The Hoover Institution’s David Goldman has some interesting things to say about the United States’ strategic interest (or lack thereof) in Ukraine. This is a couple of weeks old, but it’s still worth reading and taking a little time to digest. Excerpts, with my comments, follow.
In furtherance of what strategic interests has the United States acted in Ukraine? Is Ukraine’s NATO membership an American raison d’état? Did American strategists really believe that sanctions would shut down Russia’s economy? Did they imagine that the trading patterns of the Asian continent would shift to flow around the sanctions? Did they consider the materiel requirements of a long war that is exhausting American stockpiles? Did they consider what tripwires might elicit the use of nuclear weapons? Or did they sleepwalk into the conflict, as the European powers did in 1914?
I would argue that it’s largely sleepwalking, although not on the part of the European powers – and yes, it’s a bit ironic these days to call any country in Europe a “power” as they can now exercise very little of that. But in this case it’s mostly sleepwalking on the part of the Biden(‘s handlers) administration, partly through incompetence, partly wanting to preserve the flow of grafter dollars from Ukraine (one of Europe’s most corrupt nations) to the Bidens (one of the United States’ most corrupt political families.)
Regime change in Russia has been on the agenda of some senior Biden Administration officials for a decade. As Undersecretary of State Victoria Nuland, head of the State Department Eastern European desk, told a Congressional committee on May 6, 2014: “Since 1992, we have provided $20 billion to Russia to support the pursuit of transition to the peaceful, prosperous, democratic state its people deserve.”
What Moscow saw was not the America of 1983, which pursued peace through strength, but rather provocation from weakness. It miscalculated on an invasion with just 120,000 troops. If regime change was not Washington’s agenda before February 24, it became so explicitly afterward. On March 26, President Biden declared that Putin “cannot remain in power,” defining America’s goal as regime change. This was a grave miscalculation. The Russian elite has rallied behind the regime, aware that its privilege and position will disappear if the regime falls, and the Russian people stoically follow their orders. December opinion polls show near-record 81% support for the regime.
This shouldn’t be too surprising. If you look back to, oh, September 12th, 2001, you’d notice that for a while the United States was, briefly, a pretty damn united country. George W. Bush, a mediocre President at best, was riding pretty tall in the saddle in the days following the attacks. It didn’t last – but attacks from outside powers, be they real or perceived, tend to make a nation’s citizens rally behind their leadership, for better or worse.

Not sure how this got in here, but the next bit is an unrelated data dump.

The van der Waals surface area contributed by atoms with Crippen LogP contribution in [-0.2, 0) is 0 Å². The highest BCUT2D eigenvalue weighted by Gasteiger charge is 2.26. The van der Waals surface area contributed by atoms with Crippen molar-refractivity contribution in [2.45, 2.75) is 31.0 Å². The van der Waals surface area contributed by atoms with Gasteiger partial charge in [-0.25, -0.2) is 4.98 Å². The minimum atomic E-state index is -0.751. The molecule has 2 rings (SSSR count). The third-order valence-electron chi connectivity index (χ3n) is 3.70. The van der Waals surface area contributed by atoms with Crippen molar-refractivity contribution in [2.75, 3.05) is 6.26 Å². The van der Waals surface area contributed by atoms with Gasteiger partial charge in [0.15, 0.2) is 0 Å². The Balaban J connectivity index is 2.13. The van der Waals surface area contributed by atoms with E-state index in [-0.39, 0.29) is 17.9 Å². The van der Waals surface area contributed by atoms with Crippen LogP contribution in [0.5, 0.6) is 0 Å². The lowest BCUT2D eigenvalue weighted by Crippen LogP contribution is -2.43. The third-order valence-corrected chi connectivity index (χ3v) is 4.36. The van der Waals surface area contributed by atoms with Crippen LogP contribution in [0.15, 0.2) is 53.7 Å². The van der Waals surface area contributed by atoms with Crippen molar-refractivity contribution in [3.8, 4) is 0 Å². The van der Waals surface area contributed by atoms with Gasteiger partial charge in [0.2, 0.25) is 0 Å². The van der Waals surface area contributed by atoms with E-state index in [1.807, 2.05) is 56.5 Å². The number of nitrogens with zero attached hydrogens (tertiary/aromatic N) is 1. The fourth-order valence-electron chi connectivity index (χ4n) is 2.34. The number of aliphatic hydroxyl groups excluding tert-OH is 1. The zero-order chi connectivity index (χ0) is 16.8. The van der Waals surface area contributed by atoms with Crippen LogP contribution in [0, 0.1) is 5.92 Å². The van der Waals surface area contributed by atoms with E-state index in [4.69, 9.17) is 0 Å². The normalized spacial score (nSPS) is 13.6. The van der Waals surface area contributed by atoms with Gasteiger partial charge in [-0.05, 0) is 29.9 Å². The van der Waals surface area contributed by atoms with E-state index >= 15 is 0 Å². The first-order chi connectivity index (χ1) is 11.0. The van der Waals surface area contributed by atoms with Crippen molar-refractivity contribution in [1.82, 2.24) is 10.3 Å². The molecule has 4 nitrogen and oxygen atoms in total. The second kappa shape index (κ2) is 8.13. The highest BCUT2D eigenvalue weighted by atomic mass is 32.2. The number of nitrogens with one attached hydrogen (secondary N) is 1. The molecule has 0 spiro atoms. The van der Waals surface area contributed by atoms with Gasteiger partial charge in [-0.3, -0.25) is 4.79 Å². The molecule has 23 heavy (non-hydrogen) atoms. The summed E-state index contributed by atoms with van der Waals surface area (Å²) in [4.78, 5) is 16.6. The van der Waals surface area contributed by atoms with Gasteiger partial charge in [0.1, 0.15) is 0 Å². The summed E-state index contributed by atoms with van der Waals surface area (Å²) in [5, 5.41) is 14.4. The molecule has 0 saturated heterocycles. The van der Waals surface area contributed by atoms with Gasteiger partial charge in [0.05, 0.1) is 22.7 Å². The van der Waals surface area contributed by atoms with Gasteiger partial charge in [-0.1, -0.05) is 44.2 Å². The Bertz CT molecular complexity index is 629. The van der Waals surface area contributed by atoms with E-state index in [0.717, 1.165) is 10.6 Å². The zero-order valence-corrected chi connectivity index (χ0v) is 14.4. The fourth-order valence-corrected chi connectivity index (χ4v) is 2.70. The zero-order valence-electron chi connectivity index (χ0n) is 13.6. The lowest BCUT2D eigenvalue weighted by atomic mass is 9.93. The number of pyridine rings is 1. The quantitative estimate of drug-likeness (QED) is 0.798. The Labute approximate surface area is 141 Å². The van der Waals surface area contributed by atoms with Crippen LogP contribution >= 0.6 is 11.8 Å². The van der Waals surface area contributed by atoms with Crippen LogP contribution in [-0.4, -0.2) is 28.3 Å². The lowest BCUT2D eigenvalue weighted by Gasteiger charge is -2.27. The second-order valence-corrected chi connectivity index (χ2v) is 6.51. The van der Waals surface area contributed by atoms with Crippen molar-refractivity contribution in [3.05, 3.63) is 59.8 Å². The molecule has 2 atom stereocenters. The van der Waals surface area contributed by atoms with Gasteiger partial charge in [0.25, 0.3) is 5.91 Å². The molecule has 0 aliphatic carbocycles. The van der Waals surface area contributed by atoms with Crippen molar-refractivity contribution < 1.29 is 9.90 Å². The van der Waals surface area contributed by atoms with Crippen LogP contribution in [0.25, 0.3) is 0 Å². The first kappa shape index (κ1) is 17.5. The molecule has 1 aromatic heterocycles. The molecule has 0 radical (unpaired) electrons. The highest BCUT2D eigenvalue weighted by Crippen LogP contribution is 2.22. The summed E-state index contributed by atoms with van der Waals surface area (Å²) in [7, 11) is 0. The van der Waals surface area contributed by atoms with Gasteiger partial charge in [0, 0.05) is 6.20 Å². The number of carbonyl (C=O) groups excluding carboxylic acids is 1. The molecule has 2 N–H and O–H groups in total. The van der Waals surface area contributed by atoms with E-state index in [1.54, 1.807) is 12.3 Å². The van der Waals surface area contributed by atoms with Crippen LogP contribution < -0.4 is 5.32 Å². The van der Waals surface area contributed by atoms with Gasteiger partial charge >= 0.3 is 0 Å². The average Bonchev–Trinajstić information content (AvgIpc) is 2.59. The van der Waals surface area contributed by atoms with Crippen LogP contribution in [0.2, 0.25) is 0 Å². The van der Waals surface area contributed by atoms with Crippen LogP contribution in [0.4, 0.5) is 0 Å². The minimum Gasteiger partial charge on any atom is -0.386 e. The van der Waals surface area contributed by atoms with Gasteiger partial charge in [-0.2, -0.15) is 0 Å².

The most likely outcome is a humiliating armistice. Paradoxically, that may redound to the long-term benefit of the United States. North Vietnam did the United States a favor by humiliating us before the Soviet Union did. It destroyed the limited-war illusion that possessed American military planners from the late 1950s onward. Our humiliating withdrawal from Vietnam in 1975 made possible a radical re-thinking of American military strategy, beginning under Defense Secretary Harold Brown in 1977 and continuing through the Reagan Administration. The United States undertook a revolution in defense technology that produced modern avionics and precision weapons, reversing the advantage that Russia enjoyed in conventional weapons in the early 1970s. The Russian military concluded after the 1982 Beqaa Valley air war and the initiation of the Strategic Defense Initiative that it could not keep pace technologically with America.
Utopian illusions about exporting democracy motivated America’s great blunders of the past generation, from Afghanistan and Iraq to Libya and Syria, and ultimately Ukraine. Perhaps we require another national humiliation on the scale of Vietnam to bring us back to the drive for technological superiority that ultimately won the Cold War.
I’m skeptical about that last. It’s true that the humiliation in Vietnam, even though it was much more a failure of political will than a failure of arms, did result in a reshuffling of our entire military culture that resulted in a peaceful and successful (for us) end to the Cold War. I was in Uncle Sam’s colors at the end of the Cold War, served with a lot of Vietnam vets, so I can affirm having seen this happen.
But I’m not assured that it will happen again. The US in the late Eighties and early Nineties was a much different place than it is now, culturally and economically. The country was in the later years of the Reagan boom, race relations were frankly better than they are now, and the cultural was much less, well, loony. I’m skeptical that the US has the cohesiveness to make this transition in military culture again, at least not while invertebrates like General Milley are involved.